Wake-Up Call: A pressing engagement

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Jinx.

Last month, the two dailies stopped arriving at my house. The last time I'd reupped my subscription, I hadn't been able to commit beyond six months -- I simply didn't think that both papers would be around that long. And in November, the end of one seemed so inevitable that I postponed re-upping altogether.

Back in town after a Thanksgiving holiday, on Sunday I stopped at Safeway to buy the Saturday Rocky Mountain News, Sunday Denver Post and Sunday New York Times. It came to a whopping $7.50 (the Sunday Times is a fast five bucks). "Newspapers are so expensive," the checker sighed.

Expensive? They're a bargain, considering that the buck that buys the Saturday News buys you the work of 220 local newsroom employees. For now. The papers dailies have never made their money from selling papers, anyway. They make money by selling advertising -- and even with the JOA, the Denver Newspaper Agency simply hasn't managed to come up with a model to make papers -- both in print and online -- pay for themselves.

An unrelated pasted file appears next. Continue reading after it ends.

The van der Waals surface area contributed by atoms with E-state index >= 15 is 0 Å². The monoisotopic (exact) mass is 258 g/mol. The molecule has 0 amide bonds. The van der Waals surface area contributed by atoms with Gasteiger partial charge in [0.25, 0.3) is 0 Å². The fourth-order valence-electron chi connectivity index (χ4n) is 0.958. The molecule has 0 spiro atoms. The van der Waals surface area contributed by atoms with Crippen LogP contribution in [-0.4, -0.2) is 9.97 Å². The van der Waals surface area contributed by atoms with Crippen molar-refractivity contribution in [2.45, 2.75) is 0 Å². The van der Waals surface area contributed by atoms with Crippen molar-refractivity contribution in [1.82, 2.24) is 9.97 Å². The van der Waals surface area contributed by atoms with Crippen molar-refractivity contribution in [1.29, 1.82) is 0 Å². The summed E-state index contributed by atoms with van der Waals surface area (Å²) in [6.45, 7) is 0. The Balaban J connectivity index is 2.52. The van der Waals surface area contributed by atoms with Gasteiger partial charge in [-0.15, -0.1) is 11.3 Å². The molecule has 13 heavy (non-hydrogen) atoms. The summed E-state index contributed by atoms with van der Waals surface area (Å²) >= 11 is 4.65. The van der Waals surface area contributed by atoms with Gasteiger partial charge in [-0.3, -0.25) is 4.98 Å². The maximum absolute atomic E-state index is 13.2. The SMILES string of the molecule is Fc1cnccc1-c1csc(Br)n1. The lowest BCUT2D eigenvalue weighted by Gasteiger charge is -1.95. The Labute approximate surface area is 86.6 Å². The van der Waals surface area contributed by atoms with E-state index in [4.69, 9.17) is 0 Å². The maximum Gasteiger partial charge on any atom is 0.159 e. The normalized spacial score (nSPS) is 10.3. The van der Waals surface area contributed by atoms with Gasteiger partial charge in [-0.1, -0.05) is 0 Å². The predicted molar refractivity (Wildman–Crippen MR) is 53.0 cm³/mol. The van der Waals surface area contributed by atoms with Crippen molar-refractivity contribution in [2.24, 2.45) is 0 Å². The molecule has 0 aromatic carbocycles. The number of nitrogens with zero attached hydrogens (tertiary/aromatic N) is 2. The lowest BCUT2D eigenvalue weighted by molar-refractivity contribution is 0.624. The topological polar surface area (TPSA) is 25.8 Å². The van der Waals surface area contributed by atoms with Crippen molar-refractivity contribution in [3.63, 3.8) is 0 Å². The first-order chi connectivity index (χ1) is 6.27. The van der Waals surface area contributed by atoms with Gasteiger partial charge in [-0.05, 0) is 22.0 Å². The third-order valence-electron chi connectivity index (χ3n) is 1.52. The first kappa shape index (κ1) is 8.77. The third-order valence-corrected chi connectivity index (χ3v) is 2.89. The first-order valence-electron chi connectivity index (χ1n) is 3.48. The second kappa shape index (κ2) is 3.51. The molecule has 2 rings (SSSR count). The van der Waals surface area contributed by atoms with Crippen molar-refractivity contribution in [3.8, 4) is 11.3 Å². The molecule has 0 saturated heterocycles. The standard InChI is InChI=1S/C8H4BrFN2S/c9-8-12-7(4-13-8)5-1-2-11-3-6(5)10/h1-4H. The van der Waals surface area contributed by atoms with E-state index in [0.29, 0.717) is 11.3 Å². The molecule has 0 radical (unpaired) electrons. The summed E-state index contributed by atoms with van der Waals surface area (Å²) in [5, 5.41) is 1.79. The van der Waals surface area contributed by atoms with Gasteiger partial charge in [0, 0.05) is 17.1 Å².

At 5 a.m. Wednesday, the day before Scripps-Howard would drop the bombshell that the News was for sale, I ran to the box at a service station up the street to grab the papers. There was precisely one copy in each box -- which says a lot about the cost of running a paper. The DNA pays for a box, and services the box, that will only sell one copy in a day? That just won't work. While I puzzled over this, the Denver Daily News delivery van pulled up to drop off free papers. "Strange days in the newspaper business," he said.

Back at the office, I contacted Jim Nolan, to DNA's official spokesman, to ask why the agency would pay to stock a box with one paper. "A sale is a sale," he replied.

And now the News is for sale.-- Patricia Calhoun

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